Increased security may be necessary today, but chemical shippers should not succumb to the idea that this is just another cost burden, according to Michael Wheeler, a vice-president at A T Kearney, a consulting firm.
Wheeler was a speaker at Chemicalweek’s 7th annual Transportation & Distribution Conference January 14 and 15 in New Orleans LA. “Will this be the next Y2K issue?” he asked. “Don’t let this become just another cost of doing business. Find operational cost savings to offset security costs. Work with suppliers to mitigate these costs.”
He added that there is no blueprint for times like these. Companies must follow their own principles, and adapt to the circumstances. The key is to implement minimum standards. Companies must be able to detect potential events, and take action. It’s important to know more about customers and suppliers.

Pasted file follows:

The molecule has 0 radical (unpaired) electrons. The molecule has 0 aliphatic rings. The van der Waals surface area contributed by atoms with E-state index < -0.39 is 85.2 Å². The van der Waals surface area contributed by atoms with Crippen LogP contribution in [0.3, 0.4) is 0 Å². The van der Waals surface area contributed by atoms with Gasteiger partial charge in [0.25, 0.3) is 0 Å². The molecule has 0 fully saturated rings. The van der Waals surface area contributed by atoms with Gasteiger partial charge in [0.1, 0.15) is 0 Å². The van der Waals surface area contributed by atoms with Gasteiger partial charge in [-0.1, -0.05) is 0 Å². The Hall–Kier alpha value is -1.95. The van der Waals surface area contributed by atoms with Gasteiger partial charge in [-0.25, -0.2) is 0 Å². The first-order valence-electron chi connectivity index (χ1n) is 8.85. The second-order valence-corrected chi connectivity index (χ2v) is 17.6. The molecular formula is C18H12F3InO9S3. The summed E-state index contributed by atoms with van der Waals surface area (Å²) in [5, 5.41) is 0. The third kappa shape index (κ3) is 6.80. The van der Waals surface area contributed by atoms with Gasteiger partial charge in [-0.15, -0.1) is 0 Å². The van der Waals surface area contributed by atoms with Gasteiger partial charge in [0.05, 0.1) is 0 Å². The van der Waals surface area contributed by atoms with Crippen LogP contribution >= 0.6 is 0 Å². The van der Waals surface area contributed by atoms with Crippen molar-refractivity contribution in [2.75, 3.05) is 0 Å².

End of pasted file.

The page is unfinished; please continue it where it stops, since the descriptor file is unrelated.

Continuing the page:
Companies must level the playing field as much as possible, and new technology can help with that. Wheeler pointed out that security technology has made as much as five years progress in the months since September 11, 2001. Biometrics and other technologies are being discussed throughout industry. The cost of these technologies will be an issue, but Wheeler suggested that companies seek government assistance. Billions in federal money has been budgeted to protect against terrorism.